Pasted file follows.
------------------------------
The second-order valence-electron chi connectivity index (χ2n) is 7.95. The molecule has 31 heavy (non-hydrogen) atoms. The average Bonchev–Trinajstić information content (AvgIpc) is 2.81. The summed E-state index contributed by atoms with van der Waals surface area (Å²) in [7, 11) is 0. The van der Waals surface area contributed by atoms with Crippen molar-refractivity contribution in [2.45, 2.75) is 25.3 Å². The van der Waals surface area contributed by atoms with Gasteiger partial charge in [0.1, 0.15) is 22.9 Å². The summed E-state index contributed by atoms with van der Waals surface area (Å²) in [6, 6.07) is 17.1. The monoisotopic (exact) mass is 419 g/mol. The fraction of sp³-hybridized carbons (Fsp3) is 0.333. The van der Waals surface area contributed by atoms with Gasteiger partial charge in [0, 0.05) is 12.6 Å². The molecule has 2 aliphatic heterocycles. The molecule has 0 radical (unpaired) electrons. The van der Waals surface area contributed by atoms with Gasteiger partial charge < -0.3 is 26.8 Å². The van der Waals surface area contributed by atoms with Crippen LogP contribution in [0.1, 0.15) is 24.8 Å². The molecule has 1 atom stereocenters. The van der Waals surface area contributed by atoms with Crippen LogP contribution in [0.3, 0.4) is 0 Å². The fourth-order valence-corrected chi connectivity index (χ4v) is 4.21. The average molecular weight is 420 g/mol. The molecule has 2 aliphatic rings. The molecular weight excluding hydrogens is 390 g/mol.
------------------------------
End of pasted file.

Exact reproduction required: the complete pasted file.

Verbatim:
The second-order valence-electron chi connectivity index (χ2n) is 7.95. The molecule has 31 heavy (non-hydrogen) atoms. The average Bonchev–Trinajstić information content (AvgIpc) is 2.81. The summed E-state index contributed by atoms with van der Waals surface area (Å²) in [7, 11) is 0. The van der Waals surface area contributed by atoms with Crippen molar-refractivity contribution in [2.45, 2.75) is 25.3 Å². The van der Waals surface area contributed by atoms with Gasteiger partial charge in [0.1, 0.15) is 22.9 Å². The summed E-state index contributed by atoms with van der Waals surface area (Å²) in [6, 6.07) is 17.1. The monoisotopic (exact) mass is 419 g/mol. The fraction of sp³-hybridized carbons (Fsp3) is 0.333. The van der Waals surface area contributed by atoms with Gasteiger partial charge in [0, 0.05) is 12.6 Å². The molecule has 2 aliphatic heterocycles. The molecule has 0 radical (unpaired) electrons. The van der Waals surface area contributed by atoms with Gasteiger partial charge < -0.3 is 26.8 Å². The van der Waals surface area contributed by atoms with Crippen LogP contribution in [0.1, 0.15) is 24.8 Å². The molecule has 1 atom stereocenters. The van der Waals surface area contributed by atoms with Crippen LogP contribution in [0.3, 0.4) is 0 Å². The fourth-order valence-corrected chi connectivity index (χ4v) is 4.21. The average molecular weight is 420 g/mol. The molecule has 2 aliphatic rings. The molecular weight excluding hydrogens is 390 g/mol.